Birth-control pills fail 9 percent of the time (only 0.3 percent of the time when used “perfectly,” according to the AAP, which is uncommon), and male condoms fail 18 percent of the time when they are used alone (2 percent of the time when used consistently (“perfectly”)). IUDs have no such discrepancy in effectiveness; it requires a feat of creativity to misuse an IUD. So levonorgestrel IUDs fail 0.2 percent of the time, end of story. Contraceptive implants, which are placed under the skin of a woman’s upper arm and last several years, are even more reliable, with a failure rate of just 0.05.
For uninsured patients, IUDs and implantable devices cost several hundred dollars up front, but are still substantially cheaper than pills or patches in the long run, according to Peipert.
Teen Birth Rates, 2009 (Per 1,000 Women)
The St. Louis researchers describe the endeavor in the journal article as an effort to address the “stubborn” public health problem of unintended teenage pregnancy. Stubborn might seem like an odd appraisal in that rates have gone down significantly in recent years, or trivializing in that rates and costs are so exorbitant and insidious. But it is a stubborn problem in that it persists despite being, apparently, readily solvable. CDC has targeted the country’s teenage pregnancy rates as among a handful of what it calls “Winnable Battles.” Apart from the implication that some battles are un-winnable, it’s been a laudable initiative. The federal goal of reducing the rate of teenage pregnancy to 3 percent by 2015 is close to met. But that rate is still abnormally high, very expensive, and largely preventable.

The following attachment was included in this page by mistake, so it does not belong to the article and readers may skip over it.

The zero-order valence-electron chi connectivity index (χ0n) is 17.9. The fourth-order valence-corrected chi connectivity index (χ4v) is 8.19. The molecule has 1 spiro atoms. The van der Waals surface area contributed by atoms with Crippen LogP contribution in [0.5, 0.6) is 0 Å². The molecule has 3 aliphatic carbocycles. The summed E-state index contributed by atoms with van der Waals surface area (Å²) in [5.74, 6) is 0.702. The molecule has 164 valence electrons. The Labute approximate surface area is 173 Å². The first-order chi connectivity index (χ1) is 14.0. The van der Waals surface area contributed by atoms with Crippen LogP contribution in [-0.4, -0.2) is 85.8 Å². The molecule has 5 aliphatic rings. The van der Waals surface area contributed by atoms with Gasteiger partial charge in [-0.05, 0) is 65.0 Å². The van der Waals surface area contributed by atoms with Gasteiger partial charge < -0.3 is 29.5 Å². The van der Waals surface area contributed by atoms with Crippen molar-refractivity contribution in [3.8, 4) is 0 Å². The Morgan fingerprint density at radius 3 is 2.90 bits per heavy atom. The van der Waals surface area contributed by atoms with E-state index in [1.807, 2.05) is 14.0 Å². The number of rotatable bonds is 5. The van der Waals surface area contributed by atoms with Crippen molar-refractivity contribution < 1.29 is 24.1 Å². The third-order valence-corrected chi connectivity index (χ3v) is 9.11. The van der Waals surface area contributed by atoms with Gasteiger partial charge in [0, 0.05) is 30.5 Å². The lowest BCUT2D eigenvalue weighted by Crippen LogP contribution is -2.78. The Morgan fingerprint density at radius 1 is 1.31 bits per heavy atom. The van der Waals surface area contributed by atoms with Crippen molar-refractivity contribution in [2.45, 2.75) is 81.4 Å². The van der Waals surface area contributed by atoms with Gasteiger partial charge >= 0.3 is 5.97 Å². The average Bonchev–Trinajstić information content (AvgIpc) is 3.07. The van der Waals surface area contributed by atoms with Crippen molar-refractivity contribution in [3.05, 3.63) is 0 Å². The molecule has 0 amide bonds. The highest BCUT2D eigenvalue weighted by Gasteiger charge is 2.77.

Like any public-health solution, the primary challenge is culture. No less than the bastion of sexual liberation the U.S. Department of Health and Human Services recommends that countries with the most sex-positive sexual instruction have the best outcomes in preventing unintentional teenage pregnancy, and that the public-health issue is best addressed with "societal acceptance of adolescent sexual relationships." With the release of today's high-profile study Peipert and colleagues hope that doctors who are not recommending implants and IUDs to young women will change their practice; and that, if they don't, patients will prompt that discussion.